Grants and Contracts Details
This study will establish for the first time the molecular mechanism linking traumatic brain injury (TBI) and onset of tau pathology that is associated with Alzheimer’s disease (AD). Our preliminary data suggest that endoplasmic reticu-lum stress is one of the most notable and long-lasting cascades that are activat-ed by injury. In addition, we recently identified that the ER stress sensor PERK induces tau to adopt toxic conformations that are associated with disease. There-fore, the overall hypothesis of this project is that TBI induces long-lasting activa-tion of PERK, which in turn catalyzes the formation of pathological tau species. This ultimately leads to increased risk for AD. We will test our hypotheses using mouse models in three aims. In Aim 1, mice will undergo a TBI event and different intensities (control, mild, moderate, and severe), and PERK levels will be measured over time (1d, 7d, 30d, and 90d). PERK levels will be measured using immunohistochemical (IHC) In Aim 2, PERK will be activated in tau transgenic and non-transgenic control mice using a chem-ical compound or a TBI event (moderate and severe). Similarly, we will use IHC and MSD/WB to measure changes in the levels of proteins such as PERK, active PERK, and pathological tau species. Finally, in Aim 3, we will use a genetic and a chemical mechanism to inhibit PERK in tau transgenic mice. Genetically, we will cross tau transgenic mice with a transgenic mouse that lacks an allele coding for PERK. Chemically, we will treat tau transgenic mice with a PERK inhibitor. The proposed outcome measures are manganese-enhanced MRI, electrophysio-logical testing, MSD/WB, cognitive testing, and IHC. If successful, this grant will not only identify a molecular mechanism that links injury and AD, but it will also highlight a key pathological pathway replete with therapeutic targets. Logical extensions of these studies involve testing inhibi-tors of the PERK pathway for potential therapeutic value. It will also offer relief to the 1.7 million people in the United States who suffer a TBI annually.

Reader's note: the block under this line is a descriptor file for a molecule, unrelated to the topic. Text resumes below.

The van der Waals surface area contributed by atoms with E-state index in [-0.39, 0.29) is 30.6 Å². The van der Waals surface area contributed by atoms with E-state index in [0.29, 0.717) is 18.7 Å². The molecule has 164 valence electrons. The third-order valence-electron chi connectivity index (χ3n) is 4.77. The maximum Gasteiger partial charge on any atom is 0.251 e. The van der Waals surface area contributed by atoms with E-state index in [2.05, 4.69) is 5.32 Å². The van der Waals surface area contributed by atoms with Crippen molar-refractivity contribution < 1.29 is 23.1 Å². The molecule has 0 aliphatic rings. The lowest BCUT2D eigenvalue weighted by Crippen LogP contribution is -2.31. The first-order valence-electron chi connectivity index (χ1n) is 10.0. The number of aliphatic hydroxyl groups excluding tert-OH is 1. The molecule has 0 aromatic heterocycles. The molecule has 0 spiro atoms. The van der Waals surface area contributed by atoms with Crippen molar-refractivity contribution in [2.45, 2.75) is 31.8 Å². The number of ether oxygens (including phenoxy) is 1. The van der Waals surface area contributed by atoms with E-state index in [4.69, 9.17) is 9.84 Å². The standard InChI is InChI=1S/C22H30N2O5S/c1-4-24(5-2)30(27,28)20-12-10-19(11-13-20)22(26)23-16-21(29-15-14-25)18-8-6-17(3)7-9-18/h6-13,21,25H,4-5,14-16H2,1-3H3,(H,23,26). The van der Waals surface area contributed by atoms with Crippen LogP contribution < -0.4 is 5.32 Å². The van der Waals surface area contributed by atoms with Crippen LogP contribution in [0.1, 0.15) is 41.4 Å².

|Effective start/end date||9/15/15 → 9/14/19|
- Army Medical Research and Materiel Command: $737,774.00
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